As the event sponsor, Workplace by Facebook featured heavily throughout the day. An interesting takeaway from the keynote session was how employees at RBS weren’t trained on how to use Workplace, due to their familiarity with the product, saving a huge amount of time and resource. Although there were reassurances on Twitter that there were guidelines in place around content, the platform itself didn’t require explanation. 

Most IC pros would probably agree that there needs to be thought and planning around culture and behaviours when introducing a new online tool. However, we don’t get training for the social platforms we use in our personal life, we just get on with using it and learn as we go. So, it could be argued that we don’t always need to train people on the technology within organisations either. 

It was also controversially put forward that Workplace effectively means intranets will revert back to their original static purpose – a point hotly debated throughout the session and afterwards.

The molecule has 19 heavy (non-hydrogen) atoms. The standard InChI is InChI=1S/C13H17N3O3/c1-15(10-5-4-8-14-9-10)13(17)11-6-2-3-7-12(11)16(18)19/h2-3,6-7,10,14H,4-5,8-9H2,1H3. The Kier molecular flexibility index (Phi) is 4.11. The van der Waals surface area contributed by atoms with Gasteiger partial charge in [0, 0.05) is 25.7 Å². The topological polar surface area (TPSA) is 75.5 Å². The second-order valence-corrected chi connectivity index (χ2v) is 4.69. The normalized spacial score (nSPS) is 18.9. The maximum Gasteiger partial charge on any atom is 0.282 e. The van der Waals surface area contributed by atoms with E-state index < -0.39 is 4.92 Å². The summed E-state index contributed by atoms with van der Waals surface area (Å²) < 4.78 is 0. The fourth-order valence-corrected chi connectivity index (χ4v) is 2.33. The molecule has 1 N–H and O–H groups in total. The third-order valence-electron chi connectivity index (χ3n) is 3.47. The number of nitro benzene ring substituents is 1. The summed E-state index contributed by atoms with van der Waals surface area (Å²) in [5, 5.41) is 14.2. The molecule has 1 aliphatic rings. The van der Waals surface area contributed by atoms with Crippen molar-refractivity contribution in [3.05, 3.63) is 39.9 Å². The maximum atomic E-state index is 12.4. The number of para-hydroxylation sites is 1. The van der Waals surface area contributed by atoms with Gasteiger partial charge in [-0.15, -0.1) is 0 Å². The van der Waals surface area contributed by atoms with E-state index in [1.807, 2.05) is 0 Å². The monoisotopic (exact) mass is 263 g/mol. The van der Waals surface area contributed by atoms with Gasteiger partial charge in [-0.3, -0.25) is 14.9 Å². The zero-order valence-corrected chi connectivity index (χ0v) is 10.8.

And a top tip from RBS was to include the compliance team at the early stages of rolling out an ESN. Include them in the pilot so they can see the benefits for themselves, rather than trying to get their approval without ever having been involved. 

The millennial factor

During the Workplace by Facebook session, attendees also heard that by 2020 millennials will make up 50% of the workplace. There has been much made in recent years about the impact they will have and how they will want to work.